Is Innovation Destroying Jobs? Or Creating Them?

by Jessica Sommerfield · 6 comments

There’s been a flood of technological advancements in the last few decades, many of which have dramatically streamlined processes in our everyday lives. These innovations have led to more efficiency in many sectors, including business and manufacturing.

As a result, some outdated systems, equipment, and job titles are quickly becoming obsolete. Businesses or even entire fields have gone under, a mass of unemployed workers in their wake.

We’ve seen this happen most clearly in manufacturing. Robotics and automation have increased production efficiency and eliminated the need to employ as many workers, forcing many people to seek entirely new careers later in life.

When Innovation Affects Your Career

Being unexpectedly forced to change careers, or the focus of your company, can be traumatic and life-altering. It also leaves everyone feeling a little less secure about their future (if it happened to others, it can happen to you).

There’s no doubt that finding yourself suddenly unemployed is a difficult situation. If you have little or no savings set aside, your finances will be strained and your lifestyle threatened.

Finding a new job may also prove difficult, because you have to either:

  • Settle for a job below your skill level and/or current salary
  • Learn a new trade or return to college to acquire a new degree

These steps aren’t easy and can cause financial stress, but are necessary in order to move on. Many people do both: settling for a lower-paying job temporarily while completing training for a new career.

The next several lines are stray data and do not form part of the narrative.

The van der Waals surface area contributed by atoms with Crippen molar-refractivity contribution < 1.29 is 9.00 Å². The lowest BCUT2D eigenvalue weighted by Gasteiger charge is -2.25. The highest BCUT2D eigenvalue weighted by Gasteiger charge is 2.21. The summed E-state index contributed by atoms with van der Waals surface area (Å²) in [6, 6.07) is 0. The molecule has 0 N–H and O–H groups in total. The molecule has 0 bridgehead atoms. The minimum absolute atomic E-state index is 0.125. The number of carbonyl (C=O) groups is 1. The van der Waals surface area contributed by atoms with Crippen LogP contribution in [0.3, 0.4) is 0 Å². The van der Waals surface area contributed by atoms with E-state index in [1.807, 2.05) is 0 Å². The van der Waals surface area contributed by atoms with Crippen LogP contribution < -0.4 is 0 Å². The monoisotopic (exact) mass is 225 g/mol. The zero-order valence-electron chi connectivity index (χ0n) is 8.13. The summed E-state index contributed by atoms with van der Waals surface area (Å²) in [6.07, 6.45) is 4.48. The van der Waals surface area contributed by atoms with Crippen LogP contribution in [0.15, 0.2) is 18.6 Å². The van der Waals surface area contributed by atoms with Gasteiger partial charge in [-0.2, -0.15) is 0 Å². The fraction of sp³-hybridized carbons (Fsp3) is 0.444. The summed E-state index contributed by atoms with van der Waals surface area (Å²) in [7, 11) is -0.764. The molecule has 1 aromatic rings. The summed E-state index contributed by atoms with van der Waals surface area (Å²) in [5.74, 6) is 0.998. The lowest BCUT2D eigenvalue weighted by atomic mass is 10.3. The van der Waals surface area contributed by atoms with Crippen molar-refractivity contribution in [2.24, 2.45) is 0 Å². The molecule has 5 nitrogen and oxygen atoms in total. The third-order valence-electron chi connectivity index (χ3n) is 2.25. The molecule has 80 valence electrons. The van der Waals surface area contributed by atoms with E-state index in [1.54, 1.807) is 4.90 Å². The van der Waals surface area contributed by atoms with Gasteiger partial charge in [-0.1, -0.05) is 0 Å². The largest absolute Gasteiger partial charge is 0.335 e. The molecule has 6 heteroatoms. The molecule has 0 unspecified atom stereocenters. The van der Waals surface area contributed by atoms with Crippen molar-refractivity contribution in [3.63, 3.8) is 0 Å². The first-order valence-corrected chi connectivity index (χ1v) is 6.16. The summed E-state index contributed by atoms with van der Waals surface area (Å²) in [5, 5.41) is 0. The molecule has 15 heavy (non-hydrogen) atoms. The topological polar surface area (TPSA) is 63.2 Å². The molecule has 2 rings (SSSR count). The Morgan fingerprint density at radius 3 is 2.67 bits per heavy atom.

Because of these effects, it’s easy to see why people have been opposed to technological advancements throughout the years.

But are advancing technology and innovation really to blame for unemployment? Well, yes and no.

Innovation = Loss of Jobs

In the short term, yes, certain advancements will immediately result in a loss of jobs. The more large-scale the advancement, the greater the number of displaced workers. We can see this demonstrated in history during any major change to industry.

It’s no wonder many people are distrustful of new technology in the form of robotics and computerization; being replaced by a machine is a fate no one desires. It’s also natural to blame companies who benefit from technological advancements that enable them to downsize their workforce and, therefore, reap a higher profit.

Innovation = Future Opportunities

On the other hand, though innovation in science, engineering, and mechanics will cause immediate losses, it’ll also create equal, if not greater, opportunities in the future. Innovations save everyone time, money, energy, and other resources while increasing efficiency and efficacy. Even though there are some negative effects due to the changes they require, the ultimate result is usually good.

What’s more, advancements almost always create new jobs, opportunities for growth, and new business opportunities.

Even losing your job and being forced to return to college or trade school can be a blessing in disguise. We all know that it’s easy to get stuck in a rut and lose our ability to adapt and learn new things. Would you rather be very good at one thing (that may lose its usefulness) or be moderately good at many things?